As for Rudyard’s mother, she was a legendary beauty. Viceroys had lauded her Wilde-ian wit, she had been painted (not by Lockwood), she had written plays and poems, acted in theatricals, taught native darzees the art of elegant embroidery, persuaded Indian princes to do their duty by the Raj. Whole books had been written about her, why hadn’t I read them? (I had read a sad poem called My Rival, ascribed to her son, but more probably written by his sister Trix.)
This was the baggage with which, at a sane hour, and as we Bombaywallahs put it, through ‘proper channels,’ that I returned to Kipling House.
This morning, I had access. I saw the verandah with a garlanded bust of my old enemy, and a plaque. (I almost expected If engraved in gold.) My companions, gentlemen from the Office, opened the doors and suggested I look around while they finished their work. It was only then I noticed the packet of agarbattis they had brought along.
The mildewed hall I entered was the drawing room where Alice’s brilliant wit had held all Bombay in thrall. I went up the wooden stairs. The clumsy floral inlay at the landing had been whitewashed over even more clumsily. Lockwood Kipling’s studio held light like water, tremulous, rippling past the grill that uglified the delicate trellis.
Why the grill?
“Because of the riots,” my guides told me.
Deans since Lockwood Kipling had all lived here, till recently.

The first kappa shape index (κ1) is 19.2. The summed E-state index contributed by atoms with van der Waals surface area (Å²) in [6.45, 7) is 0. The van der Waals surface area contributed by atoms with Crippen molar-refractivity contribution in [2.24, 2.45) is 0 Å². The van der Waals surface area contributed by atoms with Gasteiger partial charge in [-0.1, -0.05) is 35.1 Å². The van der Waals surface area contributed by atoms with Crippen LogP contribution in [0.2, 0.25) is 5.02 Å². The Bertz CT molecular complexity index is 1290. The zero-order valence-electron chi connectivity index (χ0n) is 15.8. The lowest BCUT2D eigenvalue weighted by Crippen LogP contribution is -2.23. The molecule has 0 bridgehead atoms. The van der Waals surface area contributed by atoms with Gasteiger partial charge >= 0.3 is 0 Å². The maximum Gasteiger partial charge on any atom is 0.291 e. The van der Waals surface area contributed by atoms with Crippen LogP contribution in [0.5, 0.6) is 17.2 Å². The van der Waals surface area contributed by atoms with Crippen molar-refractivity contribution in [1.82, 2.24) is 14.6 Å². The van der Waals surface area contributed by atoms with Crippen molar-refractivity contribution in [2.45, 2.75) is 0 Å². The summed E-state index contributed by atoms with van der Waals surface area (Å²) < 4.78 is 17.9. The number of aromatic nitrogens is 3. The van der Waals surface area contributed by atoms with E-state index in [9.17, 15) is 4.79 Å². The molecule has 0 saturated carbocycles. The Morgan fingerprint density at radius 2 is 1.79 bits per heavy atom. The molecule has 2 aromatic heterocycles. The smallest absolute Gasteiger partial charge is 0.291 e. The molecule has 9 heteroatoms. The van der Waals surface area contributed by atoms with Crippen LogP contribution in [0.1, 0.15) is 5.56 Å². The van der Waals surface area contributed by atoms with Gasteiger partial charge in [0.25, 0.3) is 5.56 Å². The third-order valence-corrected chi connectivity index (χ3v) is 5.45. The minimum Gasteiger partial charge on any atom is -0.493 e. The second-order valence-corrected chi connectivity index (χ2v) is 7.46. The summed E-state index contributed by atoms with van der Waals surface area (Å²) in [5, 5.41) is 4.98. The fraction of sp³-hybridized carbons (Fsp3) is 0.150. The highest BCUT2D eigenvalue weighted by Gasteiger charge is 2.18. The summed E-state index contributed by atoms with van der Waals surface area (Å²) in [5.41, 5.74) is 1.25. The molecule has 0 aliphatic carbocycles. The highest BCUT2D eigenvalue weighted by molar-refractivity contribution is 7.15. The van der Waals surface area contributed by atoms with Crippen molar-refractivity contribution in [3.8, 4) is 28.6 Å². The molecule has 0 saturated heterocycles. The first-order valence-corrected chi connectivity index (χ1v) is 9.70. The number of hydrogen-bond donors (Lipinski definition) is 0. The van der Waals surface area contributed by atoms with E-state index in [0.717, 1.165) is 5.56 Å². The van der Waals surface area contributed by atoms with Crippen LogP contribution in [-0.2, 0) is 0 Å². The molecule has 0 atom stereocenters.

There was an annexe, approached through a long roofed corridor. In Kipling’s time it would have housed the bobcheecawnah and the offices, the outlying cottages meant for the staff.
The wind had blown leaves into the corridor, embarrassing my companions.
“They don’t sweep regularly. Now that this has become such an important place, it should be kept clean.”
Mr Kipling had been titivated with a tilak, and if he could inhale, his blood would reek of Mogra Special. It hurt me to think how he would have worked this simple homage into an indulgent sneer.
“Do you know who he was?” I asked.
“Big writer. English. From British time. Nobody writes like that anymore.”
“True. Have you read any of his books?”
“What did he write?”
“Stories, poems.” I told them about Mowgli and his brothers.
They looked uncertain. “Cartoon Network?”
“Maybe you could tell us a poem,” the second guy suggested, prepared to give the great man a chance. “In Marathi,” he added, by way of caution.
Madly, I attempted an extempore translation of The White Man’s Burden. (I thought the punch line sounded rather neat: Ardh’shaitan, ardh’ baal.)